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Primary Parenting Functions

Parents’ behavior and ways of interacting with children are usually purposeful attempts to meet
what they perceive children’s needs to be (Clarke & Dawson, 1998), which in turn relate
strongly to the goals adults wish to accomplish in their socialization of children for adulthood.
Two broad categories describe parenting behavior aimed at meeting children’s needs in
preparing them for their future: structure and nurturance (Clarke & Dawson, 1998). These
constitute two principal functions parents perform in socializing children.
Structure describes those aspects of parenting behavior aimed toward providing children with
the means to regulate their lives and to lay the foundation upon which a child’s personality is
formed and expressed. Structure involves teaching children about personal boundaries,
teaching them the limits to which they may go in their behavior so that they do not infringe on
others’ needs and rights, providing the experiences that promote their acquiring a healthy
sense of self-worth, and providing a sense of safety and security so that they will learn to be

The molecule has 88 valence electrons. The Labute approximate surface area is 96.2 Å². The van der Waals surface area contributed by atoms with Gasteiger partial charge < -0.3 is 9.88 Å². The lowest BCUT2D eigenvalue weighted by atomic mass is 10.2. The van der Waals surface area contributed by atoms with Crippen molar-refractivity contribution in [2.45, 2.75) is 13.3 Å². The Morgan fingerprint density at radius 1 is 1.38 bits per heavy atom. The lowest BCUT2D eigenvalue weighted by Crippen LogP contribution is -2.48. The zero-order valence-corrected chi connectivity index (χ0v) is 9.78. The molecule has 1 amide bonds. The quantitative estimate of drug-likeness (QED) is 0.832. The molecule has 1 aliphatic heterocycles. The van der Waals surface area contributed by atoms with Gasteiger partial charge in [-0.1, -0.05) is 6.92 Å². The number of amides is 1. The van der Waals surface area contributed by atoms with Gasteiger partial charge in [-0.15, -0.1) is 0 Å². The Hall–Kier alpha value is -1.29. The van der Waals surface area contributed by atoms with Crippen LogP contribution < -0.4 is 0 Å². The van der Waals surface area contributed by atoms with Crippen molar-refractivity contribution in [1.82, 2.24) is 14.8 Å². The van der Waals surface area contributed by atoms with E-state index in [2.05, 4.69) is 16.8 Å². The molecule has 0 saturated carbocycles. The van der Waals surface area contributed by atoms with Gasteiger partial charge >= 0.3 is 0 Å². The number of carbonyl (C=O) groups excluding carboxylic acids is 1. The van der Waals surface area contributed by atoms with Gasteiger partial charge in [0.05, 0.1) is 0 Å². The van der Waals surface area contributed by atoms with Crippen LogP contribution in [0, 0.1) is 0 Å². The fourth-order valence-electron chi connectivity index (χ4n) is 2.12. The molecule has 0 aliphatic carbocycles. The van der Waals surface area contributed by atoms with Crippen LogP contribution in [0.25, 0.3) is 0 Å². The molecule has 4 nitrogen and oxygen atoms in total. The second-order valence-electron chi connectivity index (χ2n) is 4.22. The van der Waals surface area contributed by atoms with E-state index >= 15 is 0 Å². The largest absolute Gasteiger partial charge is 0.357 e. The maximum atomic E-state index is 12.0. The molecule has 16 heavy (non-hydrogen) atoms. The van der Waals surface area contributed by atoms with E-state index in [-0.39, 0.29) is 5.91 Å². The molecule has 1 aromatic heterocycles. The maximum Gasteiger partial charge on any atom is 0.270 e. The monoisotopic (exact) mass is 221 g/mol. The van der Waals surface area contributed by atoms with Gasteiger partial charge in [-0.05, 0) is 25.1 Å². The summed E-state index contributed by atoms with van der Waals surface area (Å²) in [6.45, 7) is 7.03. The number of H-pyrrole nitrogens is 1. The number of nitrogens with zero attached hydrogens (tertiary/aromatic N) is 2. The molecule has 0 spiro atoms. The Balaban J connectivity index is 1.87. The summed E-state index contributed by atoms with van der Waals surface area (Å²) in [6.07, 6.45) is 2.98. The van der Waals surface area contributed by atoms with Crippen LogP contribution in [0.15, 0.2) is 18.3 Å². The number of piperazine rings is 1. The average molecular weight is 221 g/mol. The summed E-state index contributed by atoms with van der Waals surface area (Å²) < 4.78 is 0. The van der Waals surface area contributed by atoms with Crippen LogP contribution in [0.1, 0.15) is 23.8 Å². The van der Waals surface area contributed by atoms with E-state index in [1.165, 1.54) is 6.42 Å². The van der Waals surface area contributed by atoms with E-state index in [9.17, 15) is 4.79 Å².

appropriately trusting of others. Structure also involves helping children to develop healthy
habits in thought and behavior; learn values and ethics; acquire healthy character traits such
as honesty, integrity, and personal honor; and develop personal responsibility for their actions.
Structure helps to provide a child with a healthy, strong sense of self-esteem that permits
growth toward meeting personal potential and becoming a well-differentiated individual who is
valued for distinct qualities and traits. Most parents are aware that their children have particular
needs. Parents attempt to meet these needs in the ways in which they provide structure and
Nurturance is the second function involved in parenting children. It relates to those parenting
behaviors intended to meet children’s needs for unconditional love. This is necessary for
children’s healthy growth and well-being. By learning that he or she is lovable, a child learns
that others can be loved as well. The assertive care and support that are given in unconditional
ways to children form the basis of nurture. Assertive care involves noticing, understanding, and
responding to the behavioral cues and verbal requests that children pose to parents. It is
expressed to children when adults determine children’s needs and respond to those needs in
loving, predictable, and trustworthy ways. Supportive care is expressed at those times when
adults offer care to children, but allow them the freedom to accept or reject the offer since
parents give it in terms of unconditional love. Adults provide structure to children by teaching
them rules and skills, which in turn allow children to accept nurturing more willingly.